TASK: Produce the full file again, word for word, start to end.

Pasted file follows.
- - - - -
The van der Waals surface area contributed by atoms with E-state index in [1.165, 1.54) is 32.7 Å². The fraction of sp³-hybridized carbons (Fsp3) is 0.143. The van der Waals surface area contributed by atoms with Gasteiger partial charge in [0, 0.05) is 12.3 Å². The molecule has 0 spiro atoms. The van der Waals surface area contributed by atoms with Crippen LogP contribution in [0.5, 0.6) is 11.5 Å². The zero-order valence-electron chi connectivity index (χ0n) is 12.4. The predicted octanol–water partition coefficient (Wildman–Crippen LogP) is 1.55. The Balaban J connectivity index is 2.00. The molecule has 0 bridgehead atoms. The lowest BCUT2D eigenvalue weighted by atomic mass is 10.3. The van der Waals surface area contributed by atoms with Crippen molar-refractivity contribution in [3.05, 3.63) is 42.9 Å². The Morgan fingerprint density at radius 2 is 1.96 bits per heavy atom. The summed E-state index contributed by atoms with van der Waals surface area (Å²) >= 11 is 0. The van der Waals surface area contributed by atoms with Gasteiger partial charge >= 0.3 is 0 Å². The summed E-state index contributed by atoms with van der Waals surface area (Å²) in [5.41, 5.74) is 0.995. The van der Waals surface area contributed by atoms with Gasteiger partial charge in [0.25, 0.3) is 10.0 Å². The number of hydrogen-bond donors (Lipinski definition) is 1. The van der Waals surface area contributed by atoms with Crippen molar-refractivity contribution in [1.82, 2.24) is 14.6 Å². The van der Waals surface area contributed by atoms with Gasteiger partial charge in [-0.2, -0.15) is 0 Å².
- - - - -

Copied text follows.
The van der Waals surface area contributed by atoms with E-state index in [1.165, 1.54) is 32.7 Å². The fraction of sp³-hybridized carbons (Fsp3) is 0.143. The van der Waals surface area contributed by atoms with Gasteiger partial charge in [0, 0.05) is 12.3 Å². The molecule has 0 spiro atoms. The van der Waals surface area contributed by atoms with Crippen LogP contribution in [0.5, 0.6) is 11.5 Å². The zero-order valence-electron chi connectivity index (χ0n) is 12.4. The predicted octanol–water partition coefficient (Wildman–Crippen LogP) is 1.55. The Balaban J connectivity index is 2.00. The molecule has 0 bridgehead atoms. The lowest BCUT2D eigenvalue weighted by atomic mass is 10.3. The van der Waals surface area contributed by atoms with Crippen molar-refractivity contribution in [3.05, 3.63) is 42.9 Å². The Morgan fingerprint density at radius 2 is 1.96 bits per heavy atom. The summed E-state index contributed by atoms with van der Waals surface area (Å²) >= 11 is 0. The van der Waals surface area contributed by atoms with Gasteiger partial charge >= 0.3 is 0 Å². The summed E-state index contributed by atoms with van der Waals surface area (Å²) in [5.41, 5.74) is 0.995. The van der Waals surface area contributed by atoms with Gasteiger partial charge in [0.25, 0.3) is 10.0 Å². The number of hydrogen-bond donors (Lipinski definition) is 1. The van der Waals surface area contributed by atoms with Crippen molar-refractivity contribution in [1.82, 2.24) is 14.6 Å². The van der Waals surface area contributed by atoms with Gasteiger partial charge in [-0.2, -0.15) is 0 Å².